Anna Gragert
September 24, 2015 3:23 pm

As we spend our days consuming an endless stream of internet posts, it can be almost impossible for to remember one key truth: Social media is not realistic. While one’s Instagram page may be a reflection of who they are, it’s just that, a reflection. And more often than not, it’s the most flattering reflection possible. We put into the world what we want others to see, and we absorb the curated versions of the self that those we follow make available to us. Sifting through that daily barrage of filtered perfection, it can forget that your friends and followers do live perfectly imperfect human lives filled with bad days, rejection, and obstacles. It’s not all #blessed sunsets, and #squadgoals.

Enter Jamie Lauren Keiles, a writer who has coped with depression. She understands this social media “reality” better than anyone. “For two years I was in and out of psychiatric hospitals, outpatient programs, therapist appointments, and fits of despair, but nothing could stop me from doing what mattered most  —  getting faves,” she writes in a stirring essay on Medium.

“Today, as I scroll the main feed of Instagram from out in the light of the living, I see attractive sandwich, beautiful leather craft, black and white architecture, sponsored content for puppy-related startup, fresh tattoo, cranberry bagel, iced tea selfie, new car. The Instagram economy trades heavily in FOMO and YOLO. Instagram is a platform for people who, if not actively happy, are at least moderately invested in aggregating the happier moments of life. It is not an intuitive place for depressed people  —  people like me who had long accepted missing out, and instead were just hoping to die.”

To virtually speak her truth – even in the midst of claimed happiness, sandwiches, and puppy ads – Keiles began creating depressiongrams: Photos that display exactly what happens when you’re living with depression. The results are stirring.

“When I was sad, this all felt important,” the writer reveals. “When you are depressed, people who have never been depressed are positively horny to offer advice and assessments of your situation. They say, Pull yourself up by your bootstraps and Fake it ‘til you make it and It can’t be that bad. America contends with depression out of both sides of its mouth, treating it with medication like a valid clinical pathology, but blaming its sufferers for shortcomings of character and will. The reality is, depression weaves around and between these two categorizations in an unpredictable way  — something that seems irrational and even impossible to someone who has never experienced it. There is plenty of space in the cultural conversation for stories about what it was like to have been depressed, but there isn’t much space or tolerance for narrating the experience in live time.”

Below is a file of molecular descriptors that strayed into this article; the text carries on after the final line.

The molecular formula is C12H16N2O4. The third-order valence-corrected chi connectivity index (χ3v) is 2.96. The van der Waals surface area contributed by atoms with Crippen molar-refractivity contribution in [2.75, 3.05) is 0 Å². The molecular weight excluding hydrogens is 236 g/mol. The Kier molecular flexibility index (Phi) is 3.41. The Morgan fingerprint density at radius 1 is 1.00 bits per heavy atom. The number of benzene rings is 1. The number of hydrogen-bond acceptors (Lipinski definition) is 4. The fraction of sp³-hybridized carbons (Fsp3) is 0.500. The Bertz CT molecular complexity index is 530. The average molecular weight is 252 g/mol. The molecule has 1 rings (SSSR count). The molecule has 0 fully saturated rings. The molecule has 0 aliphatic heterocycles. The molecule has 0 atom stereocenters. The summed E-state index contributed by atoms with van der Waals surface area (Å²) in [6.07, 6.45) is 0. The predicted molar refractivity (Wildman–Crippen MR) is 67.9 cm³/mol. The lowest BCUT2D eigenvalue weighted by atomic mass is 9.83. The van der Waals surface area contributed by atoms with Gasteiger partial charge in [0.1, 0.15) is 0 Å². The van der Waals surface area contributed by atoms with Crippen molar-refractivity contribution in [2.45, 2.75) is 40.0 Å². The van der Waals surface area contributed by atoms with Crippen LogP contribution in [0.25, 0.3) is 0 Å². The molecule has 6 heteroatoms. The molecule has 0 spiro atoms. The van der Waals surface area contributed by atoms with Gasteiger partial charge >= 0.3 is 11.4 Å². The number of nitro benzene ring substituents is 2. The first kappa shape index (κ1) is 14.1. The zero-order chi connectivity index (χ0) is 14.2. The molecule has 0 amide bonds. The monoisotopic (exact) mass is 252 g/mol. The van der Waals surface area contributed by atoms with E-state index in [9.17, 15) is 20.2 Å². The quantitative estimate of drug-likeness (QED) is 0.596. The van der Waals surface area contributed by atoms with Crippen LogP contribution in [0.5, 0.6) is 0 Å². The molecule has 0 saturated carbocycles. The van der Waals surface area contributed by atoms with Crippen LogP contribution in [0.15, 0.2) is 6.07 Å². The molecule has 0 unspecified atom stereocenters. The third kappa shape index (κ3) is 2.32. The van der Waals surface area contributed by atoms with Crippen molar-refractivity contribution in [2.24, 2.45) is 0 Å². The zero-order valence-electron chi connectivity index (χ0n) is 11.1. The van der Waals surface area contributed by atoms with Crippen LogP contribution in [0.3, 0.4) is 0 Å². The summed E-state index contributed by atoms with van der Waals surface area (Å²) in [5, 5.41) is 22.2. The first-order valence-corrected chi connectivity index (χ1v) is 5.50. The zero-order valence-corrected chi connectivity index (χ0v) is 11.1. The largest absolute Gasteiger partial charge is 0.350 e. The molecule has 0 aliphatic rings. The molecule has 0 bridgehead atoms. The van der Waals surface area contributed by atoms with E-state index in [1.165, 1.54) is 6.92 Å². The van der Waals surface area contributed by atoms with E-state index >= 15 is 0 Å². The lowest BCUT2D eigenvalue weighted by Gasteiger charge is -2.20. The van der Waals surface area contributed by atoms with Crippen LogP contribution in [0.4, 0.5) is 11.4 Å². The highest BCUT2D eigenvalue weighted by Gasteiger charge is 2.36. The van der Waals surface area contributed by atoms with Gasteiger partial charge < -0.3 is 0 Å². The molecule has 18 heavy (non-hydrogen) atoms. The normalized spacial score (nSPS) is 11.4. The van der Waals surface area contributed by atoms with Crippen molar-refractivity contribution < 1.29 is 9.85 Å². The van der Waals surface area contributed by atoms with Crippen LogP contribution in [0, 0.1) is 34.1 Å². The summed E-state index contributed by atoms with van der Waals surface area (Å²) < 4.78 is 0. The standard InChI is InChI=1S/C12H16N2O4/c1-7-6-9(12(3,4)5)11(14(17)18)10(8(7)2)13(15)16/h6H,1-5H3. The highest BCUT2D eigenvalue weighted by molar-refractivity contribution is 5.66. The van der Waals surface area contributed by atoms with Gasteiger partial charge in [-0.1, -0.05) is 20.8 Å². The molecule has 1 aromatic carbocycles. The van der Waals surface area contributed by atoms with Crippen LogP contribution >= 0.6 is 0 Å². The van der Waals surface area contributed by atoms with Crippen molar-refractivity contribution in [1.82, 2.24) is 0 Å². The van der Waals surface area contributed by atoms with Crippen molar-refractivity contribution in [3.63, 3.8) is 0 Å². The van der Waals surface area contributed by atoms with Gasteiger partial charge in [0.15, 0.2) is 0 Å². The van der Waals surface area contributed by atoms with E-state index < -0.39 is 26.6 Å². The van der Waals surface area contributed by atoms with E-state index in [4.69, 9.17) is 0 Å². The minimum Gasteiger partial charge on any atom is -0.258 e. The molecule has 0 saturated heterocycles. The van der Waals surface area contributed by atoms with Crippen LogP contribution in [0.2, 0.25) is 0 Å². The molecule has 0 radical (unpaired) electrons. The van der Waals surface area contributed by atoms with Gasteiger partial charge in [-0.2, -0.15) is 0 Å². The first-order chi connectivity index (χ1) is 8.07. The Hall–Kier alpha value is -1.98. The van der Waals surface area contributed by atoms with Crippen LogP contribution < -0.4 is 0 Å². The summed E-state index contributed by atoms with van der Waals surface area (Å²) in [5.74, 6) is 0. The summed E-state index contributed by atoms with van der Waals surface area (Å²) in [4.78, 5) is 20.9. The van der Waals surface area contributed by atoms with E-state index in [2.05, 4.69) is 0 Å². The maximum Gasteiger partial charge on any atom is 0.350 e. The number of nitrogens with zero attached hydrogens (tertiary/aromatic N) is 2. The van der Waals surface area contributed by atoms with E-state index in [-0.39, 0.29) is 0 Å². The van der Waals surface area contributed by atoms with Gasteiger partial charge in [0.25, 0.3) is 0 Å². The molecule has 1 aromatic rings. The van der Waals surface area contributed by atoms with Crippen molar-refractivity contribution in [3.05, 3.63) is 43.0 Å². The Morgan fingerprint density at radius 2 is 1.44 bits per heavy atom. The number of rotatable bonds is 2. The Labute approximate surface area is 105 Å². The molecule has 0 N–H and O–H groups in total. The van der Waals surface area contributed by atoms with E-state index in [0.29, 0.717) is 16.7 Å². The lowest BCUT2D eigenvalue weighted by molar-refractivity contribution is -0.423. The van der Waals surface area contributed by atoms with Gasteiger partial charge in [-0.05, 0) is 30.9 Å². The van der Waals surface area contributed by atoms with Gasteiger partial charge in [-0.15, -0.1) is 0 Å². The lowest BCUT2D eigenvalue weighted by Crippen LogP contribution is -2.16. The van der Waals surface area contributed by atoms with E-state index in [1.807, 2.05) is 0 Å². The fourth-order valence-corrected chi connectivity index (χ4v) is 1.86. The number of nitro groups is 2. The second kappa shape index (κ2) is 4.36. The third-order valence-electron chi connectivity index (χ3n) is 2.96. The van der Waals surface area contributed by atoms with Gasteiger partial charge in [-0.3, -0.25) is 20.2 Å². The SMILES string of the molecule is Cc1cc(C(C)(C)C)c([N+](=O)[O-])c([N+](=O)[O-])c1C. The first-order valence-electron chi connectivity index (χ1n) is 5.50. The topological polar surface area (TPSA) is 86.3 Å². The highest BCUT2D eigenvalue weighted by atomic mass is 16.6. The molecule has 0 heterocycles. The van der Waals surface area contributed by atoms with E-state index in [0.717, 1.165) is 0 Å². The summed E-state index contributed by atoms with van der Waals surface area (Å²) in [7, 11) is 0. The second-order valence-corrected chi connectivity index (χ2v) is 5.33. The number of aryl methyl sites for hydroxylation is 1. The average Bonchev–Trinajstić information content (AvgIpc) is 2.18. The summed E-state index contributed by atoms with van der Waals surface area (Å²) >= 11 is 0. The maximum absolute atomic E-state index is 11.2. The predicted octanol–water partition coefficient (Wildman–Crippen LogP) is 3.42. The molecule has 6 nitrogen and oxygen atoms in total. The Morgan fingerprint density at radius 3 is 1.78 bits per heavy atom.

This Instagram project also allowed Keiles to chronicle her own story, to feel creatively accomplished even in the midst of darkness. Her images often take on a consistent aesthetic, one that’s similar to those who use a standard Instagram filter or arrange their brunch a certain way all across their feed. For this writer, her snapshots became a visual symbol of depression. Dark, grainy, and “as thick and impenetrable as depression makes life feel.”

As with most journeys in life, Keiles’ social media saga was no different in that it allowed her to learn about herself:

“In the throes of depression, my role models weren’t people who recovered, but artists who eventually killed themselves. My friends, who I now recognize were not in an easy position, would offer sordid reassurances like, ‘David Foster Wallace was depressed, and he turned it into books. Why don’t you write again?’ It’s cruel to suggest that a sick person do the labor of a famous working artist, and even more cruel when the suggestion hinges on an artist who hung himself.”

Taking on the social media world from a depressed perspective is no easy feat – especially when your fellow creatives’ accomplishments are all that you see as you scroll and scroll and scroll. Similar to this endless scrolling, depression may seem everlasting. But, over time, these circumstances can be glamorized and compared to the “tortured artist” trope.

“There is nothing romantic about being sick, and I suspect that if Sylvia Plath or Kurt Cobain ever worked for even a second in the throes of a depressive episode, then their output is an exception, not a rule,” says Keiles. “I remember shooting the depressiongrams with a sense of purpose, like if I couldn’t fulfill my duty to make art from my experience in the moment, then at least I could bank that experience to make future art, should I survive the whole ordeal. Having survived, I resent this logic as grossly romantic, but it’s also a logic that essentially beared out, so I’m not sure what to think. The photos served a practical purpose in the moment, but today they feel like a weird incongruity in the scope of a social media platform that’s often mocked for being too exuberantly full of life.”

Be sure to make time to read her whole essay here.

What My Battle With Crippling Depression Taught Me

Honest answers to questions about my depression

[Photos via Instagram; h/t Medium]

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